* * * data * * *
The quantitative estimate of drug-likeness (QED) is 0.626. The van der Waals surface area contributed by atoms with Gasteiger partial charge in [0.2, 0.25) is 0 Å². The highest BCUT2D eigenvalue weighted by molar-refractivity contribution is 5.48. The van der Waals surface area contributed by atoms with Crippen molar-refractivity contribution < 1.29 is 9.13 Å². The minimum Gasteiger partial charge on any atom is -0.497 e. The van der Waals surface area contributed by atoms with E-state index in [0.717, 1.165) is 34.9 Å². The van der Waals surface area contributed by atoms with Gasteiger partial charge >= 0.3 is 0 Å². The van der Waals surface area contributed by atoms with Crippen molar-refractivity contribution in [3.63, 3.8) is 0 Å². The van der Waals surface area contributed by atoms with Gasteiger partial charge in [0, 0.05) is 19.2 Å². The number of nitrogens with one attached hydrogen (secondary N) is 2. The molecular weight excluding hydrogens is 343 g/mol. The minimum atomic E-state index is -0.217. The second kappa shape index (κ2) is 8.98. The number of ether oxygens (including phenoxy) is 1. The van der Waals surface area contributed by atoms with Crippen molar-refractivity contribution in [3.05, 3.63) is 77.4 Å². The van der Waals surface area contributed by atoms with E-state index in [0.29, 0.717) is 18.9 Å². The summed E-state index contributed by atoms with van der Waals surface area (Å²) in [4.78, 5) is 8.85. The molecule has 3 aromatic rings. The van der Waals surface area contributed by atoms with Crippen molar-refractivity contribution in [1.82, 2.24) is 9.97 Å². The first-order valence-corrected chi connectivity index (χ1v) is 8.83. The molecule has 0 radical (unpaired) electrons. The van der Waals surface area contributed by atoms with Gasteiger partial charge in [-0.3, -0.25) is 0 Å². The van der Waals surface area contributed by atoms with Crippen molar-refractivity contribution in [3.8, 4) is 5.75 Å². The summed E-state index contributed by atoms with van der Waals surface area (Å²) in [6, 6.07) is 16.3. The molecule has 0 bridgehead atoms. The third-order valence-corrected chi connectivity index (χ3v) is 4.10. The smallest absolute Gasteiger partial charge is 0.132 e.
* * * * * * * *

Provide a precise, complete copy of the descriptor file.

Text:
The quantitative estimate of drug-likeness (QED) is 0.626. The van der Waals surface area contributed by atoms with Gasteiger partial charge in [0.2, 0.25) is 0 Å². The highest BCUT2D eigenvalue weighted by molar-refractivity contribution is 5.48. The van der Waals surface area contributed by atoms with Crippen molar-refractivity contribution < 1.29 is 9.13 Å². The minimum Gasteiger partial charge on any atom is -0.497 e. The van der Waals surface area contributed by atoms with E-state index in [0.717, 1.165) is 34.9 Å². The van der Waals surface area contributed by atoms with Gasteiger partial charge >= 0.3 is 0 Å². The van der Waals surface area contributed by atoms with Crippen molar-refractivity contribution in [3.63, 3.8) is 0 Å². The van der Waals surface area contributed by atoms with Gasteiger partial charge in [0, 0.05) is 19.2 Å². The number of nitrogens with one attached hydrogen (secondary N) is 2. The molecular weight excluding hydrogens is 343 g/mol. The minimum atomic E-state index is -0.217. The second kappa shape index (κ2) is 8.98. The number of ether oxygens (including phenoxy) is 1. The van der Waals surface area contributed by atoms with Crippen molar-refractivity contribution in [3.05, 3.63) is 77.4 Å². The van der Waals surface area contributed by atoms with E-state index in [0.29, 0.717) is 18.9 Å². The summed E-state index contributed by atoms with van der Waals surface area (Å²) in [4.78, 5) is 8.85. The molecule has 3 aromatic rings. The van der Waals surface area contributed by atoms with Crippen molar-refractivity contribution in [1.82, 2.24) is 9.97 Å². The first-order valence-corrected chi connectivity index (χ1v) is 8.83. The molecule has 0 radical (unpaired) electrons. The van der Waals surface area contributed by atoms with Gasteiger partial charge in [-0.3, -0.25) is 0 Å². The van der Waals surface area contributed by atoms with Crippen molar-refractivity contribution in [3.8, 4) is 5.75 Å². The summed E-state index contributed by atoms with van der Waals surface area (Å²) in [6, 6.07) is 16.3. The molecule has 0 bridgehead atoms. The third-order valence-corrected chi connectivity index (χ3v) is 4.10. The smallest absolute Gasteiger partial charge is 0.132 e.